In earned value analysis, the Estimate To Complete, usually abbreviated ETC, is the expected cost required to complete the project. It is not the overall project budget, rather it is the expenditure from now to the end of the project. It does not include what has already been spent.
Thus, it allows the project manager to compare the funding needs required to finish the project with available funding.
- Estimate to Complete (ETC)
- Estimate at Completion (EAC)
- Variance at Completion (VAC)
- To Complete Performance Index (TCPI)
The ETC can be calculated either for each task or for the whole project. There are two ways to calculate ETC:
- Based on past project performance:
Since each of the input variables (right side of the equation) has been determined prior to this step, the ETC can be calculated either for each task or directly for the whole project.
- Based on a new estimate
This is called a Management ETC. This means that a new estimate of the remaining tasks in the project is performed.
In our example task we will calculate the ETC based on the past performance of the project. Once again, we will add a column to the table for ETC.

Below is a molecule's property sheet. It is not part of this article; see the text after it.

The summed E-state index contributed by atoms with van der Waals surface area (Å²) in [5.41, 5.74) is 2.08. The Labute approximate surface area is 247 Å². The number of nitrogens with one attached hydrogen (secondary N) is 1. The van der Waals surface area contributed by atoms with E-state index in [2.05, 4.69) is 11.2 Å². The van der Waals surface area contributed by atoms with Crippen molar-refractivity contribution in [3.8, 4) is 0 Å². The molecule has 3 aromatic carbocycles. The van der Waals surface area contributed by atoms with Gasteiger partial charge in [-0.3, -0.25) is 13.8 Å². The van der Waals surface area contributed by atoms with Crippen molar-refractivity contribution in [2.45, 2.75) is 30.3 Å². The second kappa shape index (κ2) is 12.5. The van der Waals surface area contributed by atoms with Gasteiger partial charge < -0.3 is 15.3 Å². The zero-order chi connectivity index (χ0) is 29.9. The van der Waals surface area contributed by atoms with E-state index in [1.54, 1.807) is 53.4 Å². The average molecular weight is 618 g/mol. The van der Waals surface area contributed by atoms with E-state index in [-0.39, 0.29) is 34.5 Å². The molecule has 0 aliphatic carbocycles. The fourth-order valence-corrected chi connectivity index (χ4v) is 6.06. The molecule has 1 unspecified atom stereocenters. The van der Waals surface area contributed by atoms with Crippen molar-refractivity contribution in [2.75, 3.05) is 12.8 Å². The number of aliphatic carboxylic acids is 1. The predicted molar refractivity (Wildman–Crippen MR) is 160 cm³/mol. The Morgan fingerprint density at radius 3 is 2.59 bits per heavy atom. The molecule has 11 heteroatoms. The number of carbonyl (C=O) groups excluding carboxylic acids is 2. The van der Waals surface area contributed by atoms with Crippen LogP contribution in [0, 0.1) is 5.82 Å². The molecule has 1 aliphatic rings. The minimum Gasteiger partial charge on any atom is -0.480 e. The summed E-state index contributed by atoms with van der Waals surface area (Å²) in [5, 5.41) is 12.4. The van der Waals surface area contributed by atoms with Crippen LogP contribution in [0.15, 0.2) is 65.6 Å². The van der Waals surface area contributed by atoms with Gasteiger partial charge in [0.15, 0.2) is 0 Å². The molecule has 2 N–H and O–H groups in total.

ETC = (BAC – EV) / CPI
ETC = ($10,000 – $2,000) / 0.44 = $18,182.
|100||Set up Database||Mar. 1||Mar. 10||$10,000||$3,000||$2,000||$4,500||-$1,000||0.67||-$2,500||0.44||$18,182|
This task is worth $10,000 (BAC) and has already spent $4,500 (AC) . Don’t worry, be happy, right? Wrong. Based on its performance so far you will need another $18,182 to complete it.
Of course there are often unique circumstances which caused this problem or situations which alter the future performance of the project. In these cases a Management ETC (i.e new estimate) is necessary, which is entered into the ETC column. There is nothing wrong with this practice.
To learn more about earned value please try our Earned Value Tutorial.